PhD defence M.E. (Marit) Geijer

On Wednesday31 March 2021, M.E. Geijer will defend her PhD dissertation, entitled: ‘Dissecting the DNA Damage-Induced Transcription Stress Response’.
Promotor
Prof.dr. W. Vermeulen
Co-promotor
Dr. J.A.F. Marteijn
Start date

Wednesday 31 Mar 2021, 15:30

End date

Wednesday 31 Mar 2021, 17:00

Space
Professor Andries Querido room
Building
Education Center
Location
Erasmus MC

On Wednesday31 March 2021, M.E. Geijer will defend her PhD dissertation, entitled: ‘Dissecting the DNA Damage-Induced Transcription Stress Response’.

The genetic code for all organisms is stored in the nucleotide sequence of their DNA. Protecting the genetic code is essential to faithfully transcribe the genetic information of our DNA into RNA. Progression of RNA polymerase II (Pol II), the protein involved in RNA transcription, is regularly impeded by DNA damage. Such transcription-blocking lesions (TBLs) can be induced by endogenously produced reactive oxygen species formed as side products from metabolic processes, or by exogenous sources such as UV irradiation and chemicals. Elongating Pol II that encounters a TBL can cause reduced transcription fidelity that eventually can result in mutant RNA transcripts or can even completely block the synthesis of new mRNAs. This transcriptional burdens can lead to reduced cell function and eventually induce DNA damage-induced aging. Moreover, if stalling of Pol II is persistent, this can induce the formation of R-loops and induce transcriptionreplication conflicts that can lead to genome instability and eventually can induce cancer. Collectively, these transcriptional impediments and consequences are referred to as the DNA damage-induced transcription stress response. To prevent these detrimental effects of prolonged stalling, cells have a dedicated repair mechanism called transcription-coupled nucleotide excision repair (TC-NER) that repairs TBLs and is initiated upon stalling of Pol II at a lesion. Lesion-stalled Pol II results in the recruitment of TC-NER factors that help to recognize and verify the lesion and excise the damaged part of the DNA. Eventually, new DNA is synthesized and the DNA is ligated after which transcription can be resumed. During the repair reaction, Pol II needs to be displaced to allow repair factors to access the lesion. Moreover, in addition to the direct consequences of stochastic Pol II stalling, transcription is also highly regulated at a genome-wide level, as part of the DNA damage-induced transcription stress response. These include complex activation and subsequent inhibition of transcription initiation, a release of promoter-paused Pol II into the gene body and changes in alternative splicing. These events are all important for cells to cope with TBLs and contribute to recognizing the lesions, initiating repair and maintaining transcription fidelity.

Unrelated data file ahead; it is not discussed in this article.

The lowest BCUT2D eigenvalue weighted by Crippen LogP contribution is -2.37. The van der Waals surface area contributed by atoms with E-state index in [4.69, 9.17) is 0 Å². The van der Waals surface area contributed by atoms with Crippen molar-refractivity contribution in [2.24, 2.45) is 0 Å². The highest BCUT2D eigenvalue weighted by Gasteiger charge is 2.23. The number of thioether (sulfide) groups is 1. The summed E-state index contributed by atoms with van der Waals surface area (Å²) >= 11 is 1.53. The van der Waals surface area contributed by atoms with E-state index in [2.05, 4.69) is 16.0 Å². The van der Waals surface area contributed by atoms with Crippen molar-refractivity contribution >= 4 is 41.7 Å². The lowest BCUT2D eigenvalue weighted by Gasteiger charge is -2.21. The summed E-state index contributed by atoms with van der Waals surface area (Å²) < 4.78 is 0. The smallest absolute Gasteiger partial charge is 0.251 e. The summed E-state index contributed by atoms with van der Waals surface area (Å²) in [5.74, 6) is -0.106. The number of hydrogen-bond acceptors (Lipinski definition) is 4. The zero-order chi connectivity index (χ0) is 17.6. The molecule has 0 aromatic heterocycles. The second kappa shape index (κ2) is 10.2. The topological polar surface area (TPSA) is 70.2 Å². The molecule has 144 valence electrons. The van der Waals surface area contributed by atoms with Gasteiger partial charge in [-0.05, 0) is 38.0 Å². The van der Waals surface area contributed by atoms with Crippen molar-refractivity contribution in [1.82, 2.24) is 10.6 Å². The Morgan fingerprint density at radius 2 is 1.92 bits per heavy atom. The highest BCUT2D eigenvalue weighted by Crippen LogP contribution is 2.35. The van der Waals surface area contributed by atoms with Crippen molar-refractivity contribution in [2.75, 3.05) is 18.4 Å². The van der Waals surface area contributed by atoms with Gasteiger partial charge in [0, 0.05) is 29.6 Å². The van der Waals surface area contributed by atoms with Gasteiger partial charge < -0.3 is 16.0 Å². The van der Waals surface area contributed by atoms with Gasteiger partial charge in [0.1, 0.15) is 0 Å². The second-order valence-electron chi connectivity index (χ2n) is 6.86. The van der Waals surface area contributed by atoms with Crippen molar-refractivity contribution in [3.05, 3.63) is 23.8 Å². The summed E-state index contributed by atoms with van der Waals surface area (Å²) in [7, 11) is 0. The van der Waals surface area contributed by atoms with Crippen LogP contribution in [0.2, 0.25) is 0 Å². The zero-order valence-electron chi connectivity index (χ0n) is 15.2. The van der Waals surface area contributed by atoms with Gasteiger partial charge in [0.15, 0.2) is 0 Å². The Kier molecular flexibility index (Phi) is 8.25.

Due to corona, the PhD defences do not take place publicly in the usual way in the Senate Hall or in the Professor Andries Querido Room. The candidates will defend their dissertation either in a small group or online.